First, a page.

Touch versus Direction in Putting
The 47th Secret
As you may have concluded by our past discussion of putting, the great difficulties with this part of the game
arise from its many variables, some of which are not subject to our direct control, such as course conditions.
There are two variables that do come within our powers: speed and direction. Anything we can do to improve our
ability to gauge distance or to increase accuracy should be done. Unfortunately, by taking measures that improve
direction we often injure our touch for speed. The big undecided issue in putting has always been whether to
emphasize the mechanical adjustments that accentuate touch or those that help guarantee direction.
Should the grip be firm or delicate? Should the wrists be unyielding or broken? Should the ball be stroked or
tapped? Should the blade be light or heavy? And there are many other questions. The answer to the problem of
putting form is generally decided by copying whatever player has the current reputation of being the best.
There may not be a hard and fast answer. In the short putts,for instance, accuracy is at a premium. Our chief
concern is that the blade will always meet the ball at the same angle. A firm grip, firm wrists, and arms that do
not wobble eccentrically are indicated. We must deliberately sacrifice touch for accuracy.
In the longer putts touch is at a premium, for in most cases a three-putt green results from balls that are too
short or too long, not ones that are off line. Our chief concern is distance gauging is to use the grip and muscles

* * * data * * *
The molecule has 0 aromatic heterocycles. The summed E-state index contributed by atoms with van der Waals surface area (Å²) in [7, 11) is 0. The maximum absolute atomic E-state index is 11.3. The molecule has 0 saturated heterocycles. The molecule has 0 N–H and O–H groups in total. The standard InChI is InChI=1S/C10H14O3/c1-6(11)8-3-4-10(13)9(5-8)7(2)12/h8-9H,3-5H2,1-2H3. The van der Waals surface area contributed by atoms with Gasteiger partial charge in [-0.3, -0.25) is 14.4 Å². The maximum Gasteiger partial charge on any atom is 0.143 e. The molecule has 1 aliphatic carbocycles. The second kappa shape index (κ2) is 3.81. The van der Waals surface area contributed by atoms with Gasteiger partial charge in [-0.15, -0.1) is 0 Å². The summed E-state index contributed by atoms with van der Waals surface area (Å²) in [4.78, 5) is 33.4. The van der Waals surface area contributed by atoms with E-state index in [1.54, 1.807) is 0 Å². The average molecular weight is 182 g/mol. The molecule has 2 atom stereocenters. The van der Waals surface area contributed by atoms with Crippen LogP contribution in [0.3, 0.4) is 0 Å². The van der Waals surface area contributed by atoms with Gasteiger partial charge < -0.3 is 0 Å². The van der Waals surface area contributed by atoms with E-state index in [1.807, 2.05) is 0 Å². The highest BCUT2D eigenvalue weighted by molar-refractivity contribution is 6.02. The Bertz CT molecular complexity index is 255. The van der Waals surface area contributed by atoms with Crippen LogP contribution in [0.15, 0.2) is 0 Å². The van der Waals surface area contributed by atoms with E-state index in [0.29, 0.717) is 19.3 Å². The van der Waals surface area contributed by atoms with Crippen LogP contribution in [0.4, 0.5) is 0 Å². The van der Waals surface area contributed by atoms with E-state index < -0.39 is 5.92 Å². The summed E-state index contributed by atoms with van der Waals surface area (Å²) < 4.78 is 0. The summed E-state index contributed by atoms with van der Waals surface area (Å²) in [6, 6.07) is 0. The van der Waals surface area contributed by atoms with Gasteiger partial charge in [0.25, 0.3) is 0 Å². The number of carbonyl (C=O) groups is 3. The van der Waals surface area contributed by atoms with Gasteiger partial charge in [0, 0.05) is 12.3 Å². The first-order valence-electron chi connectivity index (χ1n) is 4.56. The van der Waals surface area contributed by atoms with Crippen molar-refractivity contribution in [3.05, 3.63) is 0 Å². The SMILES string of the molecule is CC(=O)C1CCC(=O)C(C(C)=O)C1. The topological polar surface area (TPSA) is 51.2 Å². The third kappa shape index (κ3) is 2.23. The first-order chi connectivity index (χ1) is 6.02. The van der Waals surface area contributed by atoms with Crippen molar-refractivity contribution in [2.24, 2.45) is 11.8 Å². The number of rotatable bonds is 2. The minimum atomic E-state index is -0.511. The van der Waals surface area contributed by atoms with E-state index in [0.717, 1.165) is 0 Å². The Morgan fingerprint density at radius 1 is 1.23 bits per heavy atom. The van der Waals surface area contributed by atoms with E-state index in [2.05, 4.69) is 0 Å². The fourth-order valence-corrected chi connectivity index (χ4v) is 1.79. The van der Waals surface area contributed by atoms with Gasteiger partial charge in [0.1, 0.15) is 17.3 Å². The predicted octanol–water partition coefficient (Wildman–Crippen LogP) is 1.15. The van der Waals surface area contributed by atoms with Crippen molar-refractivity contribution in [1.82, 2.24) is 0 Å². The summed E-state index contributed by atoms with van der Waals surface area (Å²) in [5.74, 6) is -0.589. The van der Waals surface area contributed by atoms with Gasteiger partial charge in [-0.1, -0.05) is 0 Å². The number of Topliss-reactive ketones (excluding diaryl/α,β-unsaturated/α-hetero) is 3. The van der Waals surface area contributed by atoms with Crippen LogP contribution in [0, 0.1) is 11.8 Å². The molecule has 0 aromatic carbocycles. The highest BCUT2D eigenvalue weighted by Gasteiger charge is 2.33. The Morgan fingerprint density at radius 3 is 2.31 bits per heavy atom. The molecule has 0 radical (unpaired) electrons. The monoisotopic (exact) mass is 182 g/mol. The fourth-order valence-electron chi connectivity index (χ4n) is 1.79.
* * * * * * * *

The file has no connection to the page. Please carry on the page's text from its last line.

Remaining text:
that will produce the maximum touch. This indicates a looser grip and smaller muscles in order to capitalize upon
the inherent greater sensitivity of the fingers of the right hand, particularly the index finger. We must
deliberately sacrifice accuracy for touch.
Although putting in itself is difficult enough, it would seem that for the perfectionist there is no alternative
but to use varying styles of putting according to the "logic of the situation." Putting situations have great
variety; hence it would seem that the next advance in putting technique will have to come from the abandonment of
the idea that one stroke suffices for all shots.
The right combination of the light touch versus firmness comes about through variety in putting practice. In order
to achieve this variety, it is recommended that you scatter a number of balls around the hole in the form of an
ellipse. This will give practice with the grain, against the grain, downhill to the right, downhill to the left,
etc., at varying distances.
An important variable to be removed in putting is not hitting the ball squarely. This variable can best be removed
by practicing long putts—the longer the putt, the greater the observable distance between the well-hit putt and the
slightly mis-hit putt.
If only short putts are practiced, the difference between a well-hit putt and a slightly mis-hit putt is hardly
One of my golfing companions who had been sold on the idea that "if you can make the short ones, you don't have to
worry about the long ones," never practiced anything but 3-and 4-foot putts. He was quite accurate with these, but
rarely made a long one. Of course, if my friend had conscientiously practiced weaknesses, he would have split his
putting practice time to provide for remedial practice of long putts.